Every Monday in August we're hearing from writers about children's books and writing, in honour of Book Week. Today we hear from Tom Dullemond, who writes for adults and children. 

Here are his top seven things you should remember when you're writing for children.


Image source: Tom Dullemond

Writing for children? You just have to dumb things down a bit, right? And they'll love your story with all its amazing twists and turns? So what could possibly go wrong?

Turns out the answer is: lots of things.

Let me tell you some things about writing for children.

Write to Experience

Children don't have the life experience of adults, which means it's harder to draw parallels and analogies in your writing, and harder to evoke emotions that you might take for granted.

The key is that you can't talk about adult experience, or at least you can't use it as a reference point to analogise or throw metaphors around. You need to address things more universally, from the core human experience, or from a child's experience. You can cheat a little here: if you have children of your own you can model the target audience on your own age-appropriate children.

In general, you want to write less of 'like a fine steak' and more of 'like a delicious milkshake'. That example sounds trite, because it is, but the same principle will help you work out what you can and can't write about relationships, shopping, money and fighting dragons.

An opportunity to teach

Where adult fiction can often get away with being simple fun, I don't feel that children's fiction has the same leeway. Your child audience needs to be entertained—obviously that remains the primary goal—but where adult fiction can take a pass and be pure escapism, I believe we owe more effort when writing for children. Children deserve to be both entertained and educated.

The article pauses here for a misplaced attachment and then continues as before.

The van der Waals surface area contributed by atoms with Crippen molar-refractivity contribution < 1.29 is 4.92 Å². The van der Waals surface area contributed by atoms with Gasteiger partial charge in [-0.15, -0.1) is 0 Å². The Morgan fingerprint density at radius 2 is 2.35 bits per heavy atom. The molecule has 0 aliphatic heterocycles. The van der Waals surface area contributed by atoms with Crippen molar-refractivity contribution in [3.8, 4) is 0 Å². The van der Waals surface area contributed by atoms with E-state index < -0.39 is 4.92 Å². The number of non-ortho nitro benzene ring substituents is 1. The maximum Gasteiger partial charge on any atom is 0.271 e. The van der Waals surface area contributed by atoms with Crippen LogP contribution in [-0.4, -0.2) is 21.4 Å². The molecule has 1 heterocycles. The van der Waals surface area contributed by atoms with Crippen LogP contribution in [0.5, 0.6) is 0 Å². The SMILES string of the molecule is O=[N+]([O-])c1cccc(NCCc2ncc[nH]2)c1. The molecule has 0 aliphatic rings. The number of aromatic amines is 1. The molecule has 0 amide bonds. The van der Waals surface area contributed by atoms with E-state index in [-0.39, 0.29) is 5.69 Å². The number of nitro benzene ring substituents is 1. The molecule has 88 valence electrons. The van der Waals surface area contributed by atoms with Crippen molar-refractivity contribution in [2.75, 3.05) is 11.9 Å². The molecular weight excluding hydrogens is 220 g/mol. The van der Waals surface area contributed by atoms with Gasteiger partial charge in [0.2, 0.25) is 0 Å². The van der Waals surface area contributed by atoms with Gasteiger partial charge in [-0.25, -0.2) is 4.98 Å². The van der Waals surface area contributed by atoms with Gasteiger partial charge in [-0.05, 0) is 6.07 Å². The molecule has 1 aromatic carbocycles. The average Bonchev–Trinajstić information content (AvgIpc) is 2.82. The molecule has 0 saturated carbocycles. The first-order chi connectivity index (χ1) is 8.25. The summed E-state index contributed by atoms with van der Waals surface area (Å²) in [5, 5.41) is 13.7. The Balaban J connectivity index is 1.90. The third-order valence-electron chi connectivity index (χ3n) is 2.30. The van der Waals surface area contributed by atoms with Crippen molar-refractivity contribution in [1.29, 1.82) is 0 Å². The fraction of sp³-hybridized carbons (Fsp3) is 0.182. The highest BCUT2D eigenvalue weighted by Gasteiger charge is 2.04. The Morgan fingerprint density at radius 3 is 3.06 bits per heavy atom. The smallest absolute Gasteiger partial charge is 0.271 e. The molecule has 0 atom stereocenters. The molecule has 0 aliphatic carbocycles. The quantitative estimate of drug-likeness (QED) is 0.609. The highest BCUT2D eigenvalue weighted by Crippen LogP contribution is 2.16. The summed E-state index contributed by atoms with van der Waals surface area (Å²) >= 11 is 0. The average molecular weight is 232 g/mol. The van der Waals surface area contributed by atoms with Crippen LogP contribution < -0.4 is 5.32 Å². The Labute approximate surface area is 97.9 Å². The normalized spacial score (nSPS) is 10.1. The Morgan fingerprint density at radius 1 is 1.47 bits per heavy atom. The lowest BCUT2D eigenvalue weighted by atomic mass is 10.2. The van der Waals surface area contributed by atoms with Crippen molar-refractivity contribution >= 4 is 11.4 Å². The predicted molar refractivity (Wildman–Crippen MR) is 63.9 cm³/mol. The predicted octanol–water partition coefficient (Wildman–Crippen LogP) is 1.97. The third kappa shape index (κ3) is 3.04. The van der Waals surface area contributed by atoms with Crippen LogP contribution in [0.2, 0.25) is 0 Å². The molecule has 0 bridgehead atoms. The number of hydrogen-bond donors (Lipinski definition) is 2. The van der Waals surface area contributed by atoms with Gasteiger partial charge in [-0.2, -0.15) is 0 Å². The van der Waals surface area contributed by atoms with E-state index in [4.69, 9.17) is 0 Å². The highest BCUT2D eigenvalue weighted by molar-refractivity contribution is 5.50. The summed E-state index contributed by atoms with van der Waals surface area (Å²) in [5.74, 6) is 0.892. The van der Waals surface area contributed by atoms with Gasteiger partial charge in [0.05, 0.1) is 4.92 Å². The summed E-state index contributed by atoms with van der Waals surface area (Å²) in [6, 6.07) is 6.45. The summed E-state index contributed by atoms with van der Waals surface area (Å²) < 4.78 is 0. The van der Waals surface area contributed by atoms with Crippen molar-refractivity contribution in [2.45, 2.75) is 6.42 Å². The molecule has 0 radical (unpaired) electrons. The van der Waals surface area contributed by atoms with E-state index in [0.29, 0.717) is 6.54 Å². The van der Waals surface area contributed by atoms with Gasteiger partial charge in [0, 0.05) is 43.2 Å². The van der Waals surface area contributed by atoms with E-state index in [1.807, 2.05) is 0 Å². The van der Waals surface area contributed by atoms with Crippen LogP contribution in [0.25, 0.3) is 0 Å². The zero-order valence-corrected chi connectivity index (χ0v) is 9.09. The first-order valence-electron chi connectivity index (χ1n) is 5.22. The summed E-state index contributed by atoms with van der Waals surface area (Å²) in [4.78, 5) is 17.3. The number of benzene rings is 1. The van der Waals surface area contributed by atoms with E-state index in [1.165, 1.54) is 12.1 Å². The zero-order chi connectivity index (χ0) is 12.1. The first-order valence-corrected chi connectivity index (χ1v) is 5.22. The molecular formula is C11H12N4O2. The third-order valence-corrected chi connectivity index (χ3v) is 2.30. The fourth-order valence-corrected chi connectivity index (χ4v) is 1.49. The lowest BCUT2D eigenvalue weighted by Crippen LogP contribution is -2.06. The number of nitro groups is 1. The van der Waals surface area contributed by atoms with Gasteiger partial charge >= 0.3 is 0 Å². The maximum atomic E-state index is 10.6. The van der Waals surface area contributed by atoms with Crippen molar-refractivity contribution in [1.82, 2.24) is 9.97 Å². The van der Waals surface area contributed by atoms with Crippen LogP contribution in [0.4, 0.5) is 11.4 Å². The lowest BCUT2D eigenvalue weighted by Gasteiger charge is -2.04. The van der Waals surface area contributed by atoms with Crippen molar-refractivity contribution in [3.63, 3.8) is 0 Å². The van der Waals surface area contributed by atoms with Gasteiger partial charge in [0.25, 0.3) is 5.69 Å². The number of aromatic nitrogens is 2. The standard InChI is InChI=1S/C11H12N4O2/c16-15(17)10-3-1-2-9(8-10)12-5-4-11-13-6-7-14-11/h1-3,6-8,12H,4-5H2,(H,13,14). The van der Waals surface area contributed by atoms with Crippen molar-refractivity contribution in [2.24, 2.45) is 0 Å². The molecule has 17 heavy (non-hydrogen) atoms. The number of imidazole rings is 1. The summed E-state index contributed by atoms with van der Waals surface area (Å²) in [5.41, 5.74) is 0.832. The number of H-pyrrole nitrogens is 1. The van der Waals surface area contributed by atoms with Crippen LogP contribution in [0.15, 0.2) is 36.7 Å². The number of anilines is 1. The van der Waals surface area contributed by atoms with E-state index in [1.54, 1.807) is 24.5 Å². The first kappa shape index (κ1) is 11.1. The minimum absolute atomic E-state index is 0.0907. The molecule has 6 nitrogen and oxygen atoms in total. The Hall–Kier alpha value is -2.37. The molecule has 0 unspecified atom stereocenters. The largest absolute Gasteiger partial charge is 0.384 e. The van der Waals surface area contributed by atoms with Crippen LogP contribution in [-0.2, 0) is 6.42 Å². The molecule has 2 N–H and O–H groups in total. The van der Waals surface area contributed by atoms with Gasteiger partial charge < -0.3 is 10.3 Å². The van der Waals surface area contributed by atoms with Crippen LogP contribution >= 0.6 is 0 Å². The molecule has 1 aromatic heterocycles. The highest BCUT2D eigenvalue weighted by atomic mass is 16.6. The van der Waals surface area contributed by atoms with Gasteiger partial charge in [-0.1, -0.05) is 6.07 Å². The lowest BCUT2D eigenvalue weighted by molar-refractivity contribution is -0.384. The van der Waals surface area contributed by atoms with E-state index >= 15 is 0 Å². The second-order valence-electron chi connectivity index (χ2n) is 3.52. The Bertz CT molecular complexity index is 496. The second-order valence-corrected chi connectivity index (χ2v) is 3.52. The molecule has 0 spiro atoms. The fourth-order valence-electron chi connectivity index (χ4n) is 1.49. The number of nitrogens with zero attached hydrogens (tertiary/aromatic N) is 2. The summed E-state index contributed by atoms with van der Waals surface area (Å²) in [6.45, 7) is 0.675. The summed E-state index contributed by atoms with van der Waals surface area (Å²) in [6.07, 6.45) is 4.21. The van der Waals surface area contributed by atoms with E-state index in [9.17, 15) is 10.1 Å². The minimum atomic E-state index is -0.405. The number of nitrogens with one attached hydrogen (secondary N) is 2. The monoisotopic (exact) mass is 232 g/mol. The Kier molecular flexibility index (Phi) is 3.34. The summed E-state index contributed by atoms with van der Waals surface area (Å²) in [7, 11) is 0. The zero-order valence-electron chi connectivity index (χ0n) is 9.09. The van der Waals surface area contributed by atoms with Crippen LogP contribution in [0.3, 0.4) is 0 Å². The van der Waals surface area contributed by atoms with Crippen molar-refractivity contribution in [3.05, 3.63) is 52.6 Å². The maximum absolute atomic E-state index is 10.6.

This doesn’t mean that they ought to be lectured or patronised (that means being spoken down to and having everything explained to you as though you are an idiot).

See? How annoying was that?

Be didactic, not patronising.


It may seem counterintuitive, but don't excise all complicated words. Context and the internet and parents and friends will help, and you have an opportunity to expand your reader’s vocabulary.

You need cadence. You need strong sentences. This is always true in writing, but it's truer for children. You need to use age-appropriate vocabulary, yes, but still keep your language rich and engaging.

At the same time, you have some leeway. Longer words that an adult audience might find overused, a child audience gets to discover for the first time. For example, in children’s fiction you can get away by calling a wealthy family the Highbrows, or a villain Inglorious. You’d sound a bit foolish trying that in adult fiction.

Not too hot and not too cold does the trick. Just right.

Morality and Ethics

Children read to learn. Children are not ready to have a huge block of ethical dilemmas thrown at them without guidance. You need to hold their hand (don't be patronising, remember!) and show them the nuances, if any, of a situation. It's easy to abrogate responsibility and say, 'Well, some people think it's okay to execute criminals so I'm just going to have a character execute criminals'. A child will want to know why that's happening in your story. They don't have the life experience to affect a grim expression and say, 'Hey, that's life'. They will turn to you, the author.

In this situation, if you choose to be neutral you are actually doing your reader a disservice. Yes, you don't need to bore your adult friends about why you think the death penalty is okay or not, but if you tell a child a story about the death penalty, you have raised a difficult topic and now owe it to that child to explain the issue.

Children are impressionable and always learning; you can't just throw a ball to a child without telling them what game you're playing.

Violence will fix it

I don't like it when story arcs in children's fiction are resolved with violence. Violence is a cinematic, escapist, cathartic and fundamentally adult solution to problems. And although adults know that they shouldn't solve problems with violence, sometimes violence is the only solution. Ethics are complicated, right?